Two recent scientific studies indicate that Western Antarctica's ice sheet has reached the tipping point of irreversible melting. The good news is
that it may take 200 to a thousand years for Earth's sea levels to rise by 12-15 feet. There has been much scientific speculation recently that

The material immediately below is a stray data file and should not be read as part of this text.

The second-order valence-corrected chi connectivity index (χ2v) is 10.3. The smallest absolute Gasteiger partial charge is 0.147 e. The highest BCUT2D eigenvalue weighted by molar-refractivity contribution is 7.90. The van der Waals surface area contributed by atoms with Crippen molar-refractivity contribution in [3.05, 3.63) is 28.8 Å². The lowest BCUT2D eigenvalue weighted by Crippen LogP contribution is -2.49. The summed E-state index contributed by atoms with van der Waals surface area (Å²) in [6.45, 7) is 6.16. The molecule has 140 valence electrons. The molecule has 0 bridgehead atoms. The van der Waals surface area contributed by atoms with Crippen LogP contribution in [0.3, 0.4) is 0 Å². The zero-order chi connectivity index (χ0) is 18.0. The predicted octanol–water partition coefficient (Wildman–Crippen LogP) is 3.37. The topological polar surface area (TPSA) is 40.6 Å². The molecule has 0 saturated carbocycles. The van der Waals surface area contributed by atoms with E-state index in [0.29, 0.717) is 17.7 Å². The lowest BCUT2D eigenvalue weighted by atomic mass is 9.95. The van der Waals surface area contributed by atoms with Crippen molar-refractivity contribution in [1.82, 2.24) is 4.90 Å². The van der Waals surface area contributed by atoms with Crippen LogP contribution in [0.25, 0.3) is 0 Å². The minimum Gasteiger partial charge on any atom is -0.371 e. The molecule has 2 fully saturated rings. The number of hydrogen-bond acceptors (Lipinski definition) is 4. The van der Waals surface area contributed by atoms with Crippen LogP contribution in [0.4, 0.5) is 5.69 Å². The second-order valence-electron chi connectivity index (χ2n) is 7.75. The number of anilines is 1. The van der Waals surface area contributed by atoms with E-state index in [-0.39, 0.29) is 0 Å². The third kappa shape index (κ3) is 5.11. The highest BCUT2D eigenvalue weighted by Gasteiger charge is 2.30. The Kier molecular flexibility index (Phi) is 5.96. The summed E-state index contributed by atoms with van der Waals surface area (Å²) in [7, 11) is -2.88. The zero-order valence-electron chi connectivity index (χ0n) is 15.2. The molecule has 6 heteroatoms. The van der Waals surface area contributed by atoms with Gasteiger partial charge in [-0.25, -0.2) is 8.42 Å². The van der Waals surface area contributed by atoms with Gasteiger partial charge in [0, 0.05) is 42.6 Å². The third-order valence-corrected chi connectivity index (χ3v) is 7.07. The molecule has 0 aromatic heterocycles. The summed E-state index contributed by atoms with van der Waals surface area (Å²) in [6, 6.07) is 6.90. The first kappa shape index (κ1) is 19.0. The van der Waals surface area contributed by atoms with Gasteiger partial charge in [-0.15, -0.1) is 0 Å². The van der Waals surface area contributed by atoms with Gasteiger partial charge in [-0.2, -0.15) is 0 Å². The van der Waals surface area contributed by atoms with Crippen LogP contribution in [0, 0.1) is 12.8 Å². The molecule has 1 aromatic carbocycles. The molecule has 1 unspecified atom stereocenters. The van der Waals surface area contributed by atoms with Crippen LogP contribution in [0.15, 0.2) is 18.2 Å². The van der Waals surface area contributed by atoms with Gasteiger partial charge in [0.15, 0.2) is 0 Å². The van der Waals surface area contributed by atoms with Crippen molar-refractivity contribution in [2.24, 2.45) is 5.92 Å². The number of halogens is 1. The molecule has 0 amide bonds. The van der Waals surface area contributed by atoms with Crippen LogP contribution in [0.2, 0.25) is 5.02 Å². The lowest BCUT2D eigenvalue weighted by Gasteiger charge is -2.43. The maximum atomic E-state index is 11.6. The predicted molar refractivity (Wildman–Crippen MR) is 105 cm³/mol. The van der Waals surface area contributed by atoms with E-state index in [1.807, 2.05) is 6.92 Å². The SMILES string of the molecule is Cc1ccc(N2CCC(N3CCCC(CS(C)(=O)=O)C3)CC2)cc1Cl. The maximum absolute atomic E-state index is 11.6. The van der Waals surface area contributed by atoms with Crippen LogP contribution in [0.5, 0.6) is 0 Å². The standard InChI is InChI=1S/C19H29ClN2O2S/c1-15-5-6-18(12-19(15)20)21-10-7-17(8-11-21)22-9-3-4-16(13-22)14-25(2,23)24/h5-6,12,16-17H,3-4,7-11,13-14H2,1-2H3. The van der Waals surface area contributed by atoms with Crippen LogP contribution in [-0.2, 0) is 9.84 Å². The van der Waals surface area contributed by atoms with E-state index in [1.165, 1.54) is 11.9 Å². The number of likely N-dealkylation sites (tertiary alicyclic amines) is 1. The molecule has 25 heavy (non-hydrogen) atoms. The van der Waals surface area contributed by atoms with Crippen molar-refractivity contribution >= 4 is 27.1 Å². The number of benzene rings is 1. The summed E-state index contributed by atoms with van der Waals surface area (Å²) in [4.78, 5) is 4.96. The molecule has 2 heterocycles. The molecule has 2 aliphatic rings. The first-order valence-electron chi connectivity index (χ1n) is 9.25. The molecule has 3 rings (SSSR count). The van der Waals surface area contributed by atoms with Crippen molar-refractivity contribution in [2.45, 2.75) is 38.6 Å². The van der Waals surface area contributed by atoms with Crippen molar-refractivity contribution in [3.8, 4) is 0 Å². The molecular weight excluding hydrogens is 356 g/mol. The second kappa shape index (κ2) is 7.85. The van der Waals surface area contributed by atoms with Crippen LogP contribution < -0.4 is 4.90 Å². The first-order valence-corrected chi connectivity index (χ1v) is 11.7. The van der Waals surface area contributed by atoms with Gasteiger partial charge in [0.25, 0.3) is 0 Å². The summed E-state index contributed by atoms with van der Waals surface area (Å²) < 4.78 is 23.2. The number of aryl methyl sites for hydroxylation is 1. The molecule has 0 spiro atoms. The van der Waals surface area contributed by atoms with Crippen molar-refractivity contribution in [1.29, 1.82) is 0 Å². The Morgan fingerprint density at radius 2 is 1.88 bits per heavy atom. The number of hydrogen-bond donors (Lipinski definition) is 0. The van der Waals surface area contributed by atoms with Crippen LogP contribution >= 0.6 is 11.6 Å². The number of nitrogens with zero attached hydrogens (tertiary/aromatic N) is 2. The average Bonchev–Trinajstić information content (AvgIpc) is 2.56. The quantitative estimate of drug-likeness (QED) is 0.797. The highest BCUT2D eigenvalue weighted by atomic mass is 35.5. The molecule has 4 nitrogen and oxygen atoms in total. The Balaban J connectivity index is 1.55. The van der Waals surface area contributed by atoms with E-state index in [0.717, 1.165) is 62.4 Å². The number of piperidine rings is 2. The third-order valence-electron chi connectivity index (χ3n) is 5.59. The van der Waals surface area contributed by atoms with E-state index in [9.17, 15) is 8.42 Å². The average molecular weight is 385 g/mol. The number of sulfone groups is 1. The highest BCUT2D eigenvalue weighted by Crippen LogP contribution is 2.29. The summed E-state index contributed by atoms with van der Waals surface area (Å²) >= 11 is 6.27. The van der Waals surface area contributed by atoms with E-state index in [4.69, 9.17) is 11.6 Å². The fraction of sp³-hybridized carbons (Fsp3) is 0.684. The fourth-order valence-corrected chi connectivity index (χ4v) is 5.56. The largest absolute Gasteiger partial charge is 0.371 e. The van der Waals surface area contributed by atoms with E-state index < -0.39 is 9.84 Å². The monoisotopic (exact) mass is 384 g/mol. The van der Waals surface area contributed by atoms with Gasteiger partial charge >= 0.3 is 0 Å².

a melting process was underway in Antarctica, but a study published in Science confirms the Thwaites Glacier is rapidly melting. This glacier alone will raise sea levels by two feet. Thwaites holds back the remainder of the land-based West Antarctic ice sheet and once Thwaites is gone there is nothing to stop it from melting into the sea raising levels another 10-13 feet. The Thwaites study is complemented and confirmed by NASA's investigation of other glaciers in the area published in Geophysical Letters. The studies do not include the massive Greenland ice sheet, also undergoing melting. These latest results make the benchmark IPCC report on sea level rise obsolete. It estimated a rise of only 0.28-1.0 meter by 2100. However stronger winds, perhaps due to the ozone hole, have driven warmer water into the glaciers, accelerating melting and undermining their hold on the continent.